Because the Coriolis meter can measure density, the density measurement can be used as an interface detection to detect between water and hydrocarbon being drained. Once the change in density is detected, the flow meter transmitter can trigger an event to close the valve and significantly reduce the amount of hydrocarbon withdrawn into the water stream.
Furthermore, the mass measurement of Coriolis meters can be used for mass balance purposes for measuring the amount of water drawn off from tanks.
Volatility in the crude market is driving refiners to extend beyond traditional crudes and incorporate opportunity crudes into their processes. The benefits to refiners are that opportunity crudes are readily available and often at discounted prices. However, there are challenges and risks that come with that convenience. Among the challenges are that opportunity crudes can be sour, heavier, much lighter or more acidic. Any one of these can make the crude more difficult to process because it often doesn’t meet the original design and configuration conditions of the refinery.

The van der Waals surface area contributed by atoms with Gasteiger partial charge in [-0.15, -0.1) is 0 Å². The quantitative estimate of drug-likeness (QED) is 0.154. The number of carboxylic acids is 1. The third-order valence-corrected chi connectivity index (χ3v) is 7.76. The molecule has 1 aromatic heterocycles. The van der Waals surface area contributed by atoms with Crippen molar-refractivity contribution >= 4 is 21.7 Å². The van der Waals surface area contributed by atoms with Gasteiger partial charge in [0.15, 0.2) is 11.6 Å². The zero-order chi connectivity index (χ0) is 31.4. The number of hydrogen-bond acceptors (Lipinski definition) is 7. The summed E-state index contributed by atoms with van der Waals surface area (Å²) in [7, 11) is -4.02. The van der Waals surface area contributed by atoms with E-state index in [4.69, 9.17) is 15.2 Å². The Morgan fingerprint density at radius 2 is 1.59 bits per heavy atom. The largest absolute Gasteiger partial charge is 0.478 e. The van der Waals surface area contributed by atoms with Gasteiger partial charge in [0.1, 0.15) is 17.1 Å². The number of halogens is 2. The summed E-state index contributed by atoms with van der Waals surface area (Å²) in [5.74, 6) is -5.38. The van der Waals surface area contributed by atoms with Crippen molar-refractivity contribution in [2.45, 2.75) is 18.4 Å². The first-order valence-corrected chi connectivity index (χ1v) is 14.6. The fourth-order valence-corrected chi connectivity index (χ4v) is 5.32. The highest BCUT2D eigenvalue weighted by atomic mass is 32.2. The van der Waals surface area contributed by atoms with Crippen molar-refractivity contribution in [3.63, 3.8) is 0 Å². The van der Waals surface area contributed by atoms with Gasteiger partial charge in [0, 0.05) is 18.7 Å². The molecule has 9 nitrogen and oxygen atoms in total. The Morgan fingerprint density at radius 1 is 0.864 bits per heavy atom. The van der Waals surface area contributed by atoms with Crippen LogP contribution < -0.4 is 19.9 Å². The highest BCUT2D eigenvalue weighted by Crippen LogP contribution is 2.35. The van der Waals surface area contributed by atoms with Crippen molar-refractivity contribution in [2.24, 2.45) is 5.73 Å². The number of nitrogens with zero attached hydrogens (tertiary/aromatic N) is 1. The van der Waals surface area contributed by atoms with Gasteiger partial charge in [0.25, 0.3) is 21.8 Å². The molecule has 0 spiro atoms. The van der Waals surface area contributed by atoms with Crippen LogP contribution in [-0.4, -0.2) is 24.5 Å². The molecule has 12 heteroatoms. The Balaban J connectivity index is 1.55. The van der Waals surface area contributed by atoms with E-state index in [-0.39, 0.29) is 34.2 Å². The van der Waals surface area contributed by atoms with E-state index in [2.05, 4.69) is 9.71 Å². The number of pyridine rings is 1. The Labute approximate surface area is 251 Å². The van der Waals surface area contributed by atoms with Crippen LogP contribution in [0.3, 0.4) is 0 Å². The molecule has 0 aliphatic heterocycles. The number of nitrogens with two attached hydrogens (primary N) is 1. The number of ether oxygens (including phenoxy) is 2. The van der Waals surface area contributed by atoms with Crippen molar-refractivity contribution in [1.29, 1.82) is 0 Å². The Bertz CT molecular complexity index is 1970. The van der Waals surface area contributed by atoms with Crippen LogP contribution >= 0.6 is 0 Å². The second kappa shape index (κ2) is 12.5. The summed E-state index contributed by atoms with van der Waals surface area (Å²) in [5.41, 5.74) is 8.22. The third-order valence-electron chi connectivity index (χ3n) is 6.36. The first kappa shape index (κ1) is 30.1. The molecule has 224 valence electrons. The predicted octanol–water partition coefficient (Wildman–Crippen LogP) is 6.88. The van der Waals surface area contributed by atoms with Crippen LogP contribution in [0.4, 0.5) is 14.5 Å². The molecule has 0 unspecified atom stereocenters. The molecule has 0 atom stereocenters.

To process these kinds of crudes, they need to be blended to bring them as close to matching the original crude properties the refinery was set up for in order to reduce the risk of corrosion, fouling, bottlenecks and process slowdowns.
Typically, crudes are blended using tank gauging or volumetric flow meters to meet certain properties. Tank gauging can be problematic because although the level measurement is accurate, other variables, including imperfections in the uniformity of the tank, temperature gradients, heels, live tanks and stratification can lead to measurement inaccuracies. The accuracy of the volumetric flow meters used to blend crudes can also be a source of measurement error because the accuracy of these technologies is impacted by changing properties of the crude.